“One of the main things too is people just kind of sticking out like a sore thumb. It’s so unbalanced that I think people of color sometimes feel uncomfortable going into this sport that is just predominantly white. I’ve never really let it be any sort of limiting factor for me and I know there a lot of people of color that still feel that trail runners and runners in general that these are my tribe of people, it’s so welcoming. I don’t feel racism in our sport. That doesn’t mean it’s not lacking racial and ethnic diversity but I think the more that we start to see that diversity, the more people will say, ‘Oh, they’re doing it, I can do that too.’ It’s the same thing with recovery, it’s when people start seeing other people do it, “Oh if they did it, then I can do it.” And so that’s kind of why I wanted to be more open about my recovery but also I wanted to be more open about this topic too, is to inspire people—like no, you’re welcome here.”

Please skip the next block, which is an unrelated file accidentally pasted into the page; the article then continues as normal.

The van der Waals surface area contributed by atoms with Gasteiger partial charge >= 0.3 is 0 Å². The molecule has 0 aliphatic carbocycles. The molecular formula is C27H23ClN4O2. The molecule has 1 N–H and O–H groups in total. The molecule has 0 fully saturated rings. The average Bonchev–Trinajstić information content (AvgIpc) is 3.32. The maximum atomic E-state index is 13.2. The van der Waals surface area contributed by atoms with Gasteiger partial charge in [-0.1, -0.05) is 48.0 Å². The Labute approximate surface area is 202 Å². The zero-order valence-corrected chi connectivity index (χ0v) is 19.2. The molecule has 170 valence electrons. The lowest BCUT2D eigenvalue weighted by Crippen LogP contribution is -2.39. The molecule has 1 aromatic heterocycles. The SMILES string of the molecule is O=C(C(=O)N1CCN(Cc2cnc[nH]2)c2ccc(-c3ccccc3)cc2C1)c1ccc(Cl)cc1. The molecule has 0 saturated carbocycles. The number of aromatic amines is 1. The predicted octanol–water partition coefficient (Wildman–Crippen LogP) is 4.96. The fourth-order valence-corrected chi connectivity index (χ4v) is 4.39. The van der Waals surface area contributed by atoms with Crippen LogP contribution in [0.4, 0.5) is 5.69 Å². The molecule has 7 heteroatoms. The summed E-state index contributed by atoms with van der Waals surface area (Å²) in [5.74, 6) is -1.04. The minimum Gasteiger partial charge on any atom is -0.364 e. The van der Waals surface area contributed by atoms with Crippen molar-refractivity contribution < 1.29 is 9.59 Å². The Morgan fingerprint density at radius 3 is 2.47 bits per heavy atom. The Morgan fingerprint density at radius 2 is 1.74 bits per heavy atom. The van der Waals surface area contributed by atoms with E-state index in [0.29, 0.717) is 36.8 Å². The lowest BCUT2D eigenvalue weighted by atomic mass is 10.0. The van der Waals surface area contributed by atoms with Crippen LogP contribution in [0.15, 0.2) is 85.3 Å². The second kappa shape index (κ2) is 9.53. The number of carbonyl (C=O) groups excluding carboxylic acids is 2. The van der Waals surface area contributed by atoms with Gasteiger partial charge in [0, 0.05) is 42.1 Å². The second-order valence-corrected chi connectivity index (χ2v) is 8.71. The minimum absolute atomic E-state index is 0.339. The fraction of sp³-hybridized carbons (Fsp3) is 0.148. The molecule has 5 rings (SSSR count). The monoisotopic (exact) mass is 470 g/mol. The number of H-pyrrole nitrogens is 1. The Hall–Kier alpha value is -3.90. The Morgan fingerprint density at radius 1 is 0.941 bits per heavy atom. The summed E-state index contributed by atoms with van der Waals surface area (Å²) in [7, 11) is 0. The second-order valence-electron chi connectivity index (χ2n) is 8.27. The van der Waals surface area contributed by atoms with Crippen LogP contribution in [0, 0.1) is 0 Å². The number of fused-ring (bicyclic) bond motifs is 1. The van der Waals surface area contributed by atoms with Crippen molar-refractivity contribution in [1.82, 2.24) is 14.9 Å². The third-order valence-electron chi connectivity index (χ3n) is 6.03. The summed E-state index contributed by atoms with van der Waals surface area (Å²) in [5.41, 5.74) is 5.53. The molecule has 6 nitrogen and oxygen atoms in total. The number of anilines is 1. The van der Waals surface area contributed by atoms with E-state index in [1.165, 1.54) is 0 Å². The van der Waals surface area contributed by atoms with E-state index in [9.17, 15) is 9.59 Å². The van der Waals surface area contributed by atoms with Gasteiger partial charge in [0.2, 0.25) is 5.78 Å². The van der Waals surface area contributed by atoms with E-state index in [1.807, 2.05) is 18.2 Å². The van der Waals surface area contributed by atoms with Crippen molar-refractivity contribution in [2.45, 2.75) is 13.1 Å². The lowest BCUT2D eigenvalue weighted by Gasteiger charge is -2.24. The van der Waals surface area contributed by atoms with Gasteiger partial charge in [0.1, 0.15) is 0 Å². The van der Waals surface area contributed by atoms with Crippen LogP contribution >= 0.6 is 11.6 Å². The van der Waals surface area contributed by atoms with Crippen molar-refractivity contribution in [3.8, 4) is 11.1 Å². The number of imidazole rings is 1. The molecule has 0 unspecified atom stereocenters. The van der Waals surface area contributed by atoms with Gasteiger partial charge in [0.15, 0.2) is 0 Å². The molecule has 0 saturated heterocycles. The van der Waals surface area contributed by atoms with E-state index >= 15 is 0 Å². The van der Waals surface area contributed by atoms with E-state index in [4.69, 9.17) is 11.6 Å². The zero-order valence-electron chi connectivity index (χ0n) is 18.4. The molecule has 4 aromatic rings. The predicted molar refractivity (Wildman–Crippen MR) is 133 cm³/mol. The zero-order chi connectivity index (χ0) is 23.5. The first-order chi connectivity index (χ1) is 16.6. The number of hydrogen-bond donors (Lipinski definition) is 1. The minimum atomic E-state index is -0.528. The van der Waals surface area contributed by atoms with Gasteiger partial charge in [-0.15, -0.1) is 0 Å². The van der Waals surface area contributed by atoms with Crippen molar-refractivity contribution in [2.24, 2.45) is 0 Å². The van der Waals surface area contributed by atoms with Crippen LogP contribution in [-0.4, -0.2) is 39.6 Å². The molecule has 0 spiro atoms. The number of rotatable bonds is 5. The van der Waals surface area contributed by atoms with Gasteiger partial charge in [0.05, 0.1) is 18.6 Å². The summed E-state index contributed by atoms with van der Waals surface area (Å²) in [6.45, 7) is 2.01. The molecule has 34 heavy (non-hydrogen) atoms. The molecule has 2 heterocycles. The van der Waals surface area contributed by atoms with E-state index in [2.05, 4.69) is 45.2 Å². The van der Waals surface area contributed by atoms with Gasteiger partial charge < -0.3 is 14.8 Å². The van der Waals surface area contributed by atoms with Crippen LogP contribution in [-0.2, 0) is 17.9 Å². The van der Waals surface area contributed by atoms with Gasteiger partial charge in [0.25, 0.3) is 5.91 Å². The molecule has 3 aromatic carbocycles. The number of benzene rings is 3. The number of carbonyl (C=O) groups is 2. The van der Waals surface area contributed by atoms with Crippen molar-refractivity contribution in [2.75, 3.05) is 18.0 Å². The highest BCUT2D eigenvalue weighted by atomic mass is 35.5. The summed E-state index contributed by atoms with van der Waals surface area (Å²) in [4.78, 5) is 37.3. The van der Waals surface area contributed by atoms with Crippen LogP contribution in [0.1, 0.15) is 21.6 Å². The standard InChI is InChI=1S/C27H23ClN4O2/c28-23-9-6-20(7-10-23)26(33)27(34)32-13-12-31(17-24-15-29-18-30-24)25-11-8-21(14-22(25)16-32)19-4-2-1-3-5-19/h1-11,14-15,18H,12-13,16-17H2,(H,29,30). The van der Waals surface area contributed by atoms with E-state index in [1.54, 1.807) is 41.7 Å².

This week, I had a great conversation with ultrarunner Yassine Diboun. Yassine is a super accomplished athlete. He’s finished in the top-10 at Western States, has represented the U.S. internationally at world championships, and he’s been super competitive across a wide range of distances. He’s also one of the nicest guys you’ll ever meet.
Yassine’s got an incredible story about how he changed his life and I’m excited for him to share it here with you in this episode. We also talk about the relationship between confidence and consistency, his longevity as an athlete, and how to keep the fire burning. Yassine also told me about experiencing racism throughout his life, the systemic barriers that prevent people from participating in the sport of ultrarunning and what needs to change, creating more opportunities for kids of color to get outside and experience nature, and a lot more.